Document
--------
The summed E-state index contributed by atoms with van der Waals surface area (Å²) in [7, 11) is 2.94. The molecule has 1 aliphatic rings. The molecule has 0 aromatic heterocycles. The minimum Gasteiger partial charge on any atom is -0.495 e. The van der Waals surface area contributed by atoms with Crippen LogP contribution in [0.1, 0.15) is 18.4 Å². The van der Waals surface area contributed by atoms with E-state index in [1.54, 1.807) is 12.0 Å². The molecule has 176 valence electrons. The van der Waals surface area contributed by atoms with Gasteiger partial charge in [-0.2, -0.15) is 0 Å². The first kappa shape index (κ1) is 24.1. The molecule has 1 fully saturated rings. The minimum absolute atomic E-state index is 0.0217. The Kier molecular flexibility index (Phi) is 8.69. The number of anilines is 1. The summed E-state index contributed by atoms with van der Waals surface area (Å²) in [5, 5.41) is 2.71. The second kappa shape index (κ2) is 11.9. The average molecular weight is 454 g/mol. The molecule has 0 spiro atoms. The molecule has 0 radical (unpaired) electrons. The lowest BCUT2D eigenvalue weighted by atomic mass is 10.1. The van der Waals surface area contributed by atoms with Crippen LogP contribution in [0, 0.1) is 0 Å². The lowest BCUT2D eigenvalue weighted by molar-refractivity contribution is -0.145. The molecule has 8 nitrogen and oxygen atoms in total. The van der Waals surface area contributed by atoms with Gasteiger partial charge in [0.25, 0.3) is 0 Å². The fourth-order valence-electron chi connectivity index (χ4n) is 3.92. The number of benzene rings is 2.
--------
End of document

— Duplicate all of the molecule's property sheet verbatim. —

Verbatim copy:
The summed E-state index contributed by atoms with van der Waals surface area (Å²) in [7, 11) is 2.94. The molecule has 1 aliphatic rings. The molecule has 0 aromatic heterocycles. The minimum Gasteiger partial charge on any atom is -0.495 e. The van der Waals surface area contributed by atoms with Crippen LogP contribution in [0.1, 0.15) is 18.4 Å². The van der Waals surface area contributed by atoms with E-state index in [1.54, 1.807) is 12.0 Å². The molecule has 176 valence electrons. The van der Waals surface area contributed by atoms with Gasteiger partial charge in [-0.2, -0.15) is 0 Å². The first kappa shape index (κ1) is 24.1. The molecule has 1 fully saturated rings. The minimum absolute atomic E-state index is 0.0217. The Kier molecular flexibility index (Phi) is 8.69. The number of anilines is 1. The summed E-state index contributed by atoms with van der Waals surface area (Å²) in [5, 5.41) is 2.71. The second kappa shape index (κ2) is 11.9. The average molecular weight is 454 g/mol. The molecule has 0 spiro atoms. The molecule has 0 radical (unpaired) electrons. The lowest BCUT2D eigenvalue weighted by atomic mass is 10.1. The van der Waals surface area contributed by atoms with Crippen LogP contribution in [0, 0.1) is 0 Å². The lowest BCUT2D eigenvalue weighted by molar-refractivity contribution is -0.145. The molecule has 8 nitrogen and oxygen atoms in total. The van der Waals surface area contributed by atoms with Gasteiger partial charge in [0.25, 0.3) is 0 Å². The fourth-order valence-electron chi connectivity index (χ4n) is 3.92. The number of benzene rings is 2.